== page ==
The weather has broken and the whole world seems to know about it. Kids disgorged from dirty school busses leap over puddles, whooping with joy. Billy Miller wears his hood over his head, but leaves the rest of the coat hanging behind him like a shadow. Kayla Driesden sports pink running shorts, her winter-bleached legs blending in with the snow piled on the sidewalk, so if you squint your eyes just so you can almost convince yourself that Kayla strides on invisible legs.
And here comes Stuart Mason now, just in time. He walks down the street, afternoon cup of decaf clutched in his hand. He sits on the peeling park bench, watching the kids, enjoying their sudden sunny moods. The air is full of a near-hilarity, brought on by the thirty-degree change in temperature. Now, the kids aren’t looking for snow days.
They want baseball.
Stuart sits on the old park bench. Listens to the children.
And now approaches a stranger. No one ever seen in these parts, not in near memory, anyway. He sits beside Stuart, no, not at the far end of the bench, but just there, right next to the man, as if this stranger were expecting a third person to join them.
Stuart offers a slight nod. Scoots away as best he can without giving offense. The man clears his throat, preparing, Stuart knows, to make some sort of conversation. What is it that compels the most talkative people in the world to sit beside a stranger? Talkers seek out listeners, of course. If talkers sat with talkers, well the world wouldn’t get on as well as it has, would it? Still…Stuart had wanted to sit here in the brilliant sunshine, regular as a dove on a statue, and drink his coffee, watching the beautiful blur of the world pass by. Some people must speak evermore when sometimes what is called for is a bit of quiet.
“Tell me about your mother.” The stranger speaks into the beauty of the day.
Stuart frowns. Not three minutes before the stranger had sat down and now he was asking about his mother, of all people.
The man shrugged. “Why not?”
Good Lord, Stuart thinks. Now, Kayla has slipped into the snow. Her legs are an angry red when her sister hoists her up. Both of them are laughing. He takes a sip of his coffee, willing the man to go away. “Tell me about your mother.”
The stranger laughs lightly, presses the tips of each finger to its partner. “That’s not the way it works.”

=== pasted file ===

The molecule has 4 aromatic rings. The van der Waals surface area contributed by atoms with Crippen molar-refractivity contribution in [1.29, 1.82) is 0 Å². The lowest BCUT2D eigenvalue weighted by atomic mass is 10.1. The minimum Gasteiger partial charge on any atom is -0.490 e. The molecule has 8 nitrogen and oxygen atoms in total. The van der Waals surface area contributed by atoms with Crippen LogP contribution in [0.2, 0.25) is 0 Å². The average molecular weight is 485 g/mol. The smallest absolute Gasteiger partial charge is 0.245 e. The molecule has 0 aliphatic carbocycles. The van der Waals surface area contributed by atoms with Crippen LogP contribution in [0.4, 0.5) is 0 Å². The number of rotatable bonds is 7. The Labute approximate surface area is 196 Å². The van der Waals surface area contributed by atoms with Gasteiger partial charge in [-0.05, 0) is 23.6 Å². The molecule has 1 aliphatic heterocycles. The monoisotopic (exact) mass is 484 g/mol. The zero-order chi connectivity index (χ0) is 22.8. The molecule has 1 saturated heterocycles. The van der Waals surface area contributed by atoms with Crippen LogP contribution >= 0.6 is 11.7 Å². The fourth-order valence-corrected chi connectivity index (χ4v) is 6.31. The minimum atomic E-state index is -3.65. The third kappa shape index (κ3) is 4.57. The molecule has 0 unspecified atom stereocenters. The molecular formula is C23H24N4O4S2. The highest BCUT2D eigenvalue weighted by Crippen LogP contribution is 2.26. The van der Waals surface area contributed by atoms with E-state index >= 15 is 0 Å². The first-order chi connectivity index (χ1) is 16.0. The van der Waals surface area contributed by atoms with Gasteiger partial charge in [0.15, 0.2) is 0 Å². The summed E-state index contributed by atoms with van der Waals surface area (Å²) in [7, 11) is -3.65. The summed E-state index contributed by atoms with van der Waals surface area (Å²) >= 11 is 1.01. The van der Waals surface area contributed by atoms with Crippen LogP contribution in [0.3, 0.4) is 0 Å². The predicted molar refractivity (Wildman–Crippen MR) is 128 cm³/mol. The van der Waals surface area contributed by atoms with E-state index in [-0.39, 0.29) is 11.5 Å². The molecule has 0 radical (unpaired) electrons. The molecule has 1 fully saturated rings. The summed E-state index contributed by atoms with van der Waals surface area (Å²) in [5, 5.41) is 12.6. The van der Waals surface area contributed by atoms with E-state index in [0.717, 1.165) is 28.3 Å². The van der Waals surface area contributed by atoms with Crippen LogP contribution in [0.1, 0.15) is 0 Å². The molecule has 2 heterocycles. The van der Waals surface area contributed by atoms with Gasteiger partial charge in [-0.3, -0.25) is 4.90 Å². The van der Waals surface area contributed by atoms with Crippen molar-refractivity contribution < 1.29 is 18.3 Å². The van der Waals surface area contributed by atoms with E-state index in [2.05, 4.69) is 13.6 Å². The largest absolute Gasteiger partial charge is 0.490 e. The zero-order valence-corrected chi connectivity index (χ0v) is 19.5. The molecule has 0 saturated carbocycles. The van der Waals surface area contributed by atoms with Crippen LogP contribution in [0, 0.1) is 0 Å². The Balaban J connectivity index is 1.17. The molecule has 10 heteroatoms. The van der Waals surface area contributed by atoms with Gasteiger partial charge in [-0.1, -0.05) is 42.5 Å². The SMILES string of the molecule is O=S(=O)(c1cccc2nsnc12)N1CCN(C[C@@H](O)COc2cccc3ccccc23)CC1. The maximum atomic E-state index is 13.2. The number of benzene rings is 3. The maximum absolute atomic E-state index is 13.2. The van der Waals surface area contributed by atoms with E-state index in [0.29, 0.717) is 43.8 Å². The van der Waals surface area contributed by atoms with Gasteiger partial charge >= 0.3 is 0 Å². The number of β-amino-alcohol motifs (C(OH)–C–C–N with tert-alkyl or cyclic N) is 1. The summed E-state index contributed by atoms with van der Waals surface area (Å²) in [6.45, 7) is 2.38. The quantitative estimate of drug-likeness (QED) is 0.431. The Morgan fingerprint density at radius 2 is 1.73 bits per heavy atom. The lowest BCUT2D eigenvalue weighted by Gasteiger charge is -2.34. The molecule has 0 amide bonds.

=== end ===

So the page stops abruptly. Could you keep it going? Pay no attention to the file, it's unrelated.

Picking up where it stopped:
In the square the bells begin to ring. One…two…three…four o’clock. The children are arriving home in dribs and drabs, trailing books and coats and balled-up math papers behind them, looking for food. “Will you go away, if I tell you something about my mother?”
The stranger considers. Nods. “Yes.”
Stuart takes a deep breath. “Her hair was a fiery kind of red.”
“Was?” The stranger stands, slides an iPhone from his pocket, consults its screen.
“She lost it. No one knows why.” Stuart laughs and the stranger returns to the bench, a little bit closer than he’d been before. “God, she was so proud of that hair. She’d brush it every night, sitting at her dressing table in her nightgown, smelling of lavender. My job was to get the hair out of her brush every night, toss it to the birds.”
“My mother wanted to give them nesting material.” Stuart smiles at the memory. “What my mother didn’t know was that I kept some of her hair beneath my pillow, so that I’d always have a piece of her with me, even when I was asleep.”
The stranger nods.
And suddenly Stuart begins to cry, quietly, so that the stranger can’t tell. He misses his mother, misses that old goat of a woman with the fiery hair. He needs to call her. No, he needs to go and visit her. It’s been too long. And Memphis isn’t that far away. Not anymore. “She’s a fiery kind of woman, too.” He shakes his head. “My mother has got the hottest temper you ever did see.” Stuart remembers the stranger. “Who are you?” He squints at the man.
“I’m the story collector. And now that I’ve got your mother’s last story, well…” He stretches out his left arm, exposes the watch on his wrist, which he consults briefly. “My condolences,” he says, and turns.
As Stuart watches him walk down the street, his phone rings.
The wind feels bitter and cold on his face. The water rushes into the storm sewers.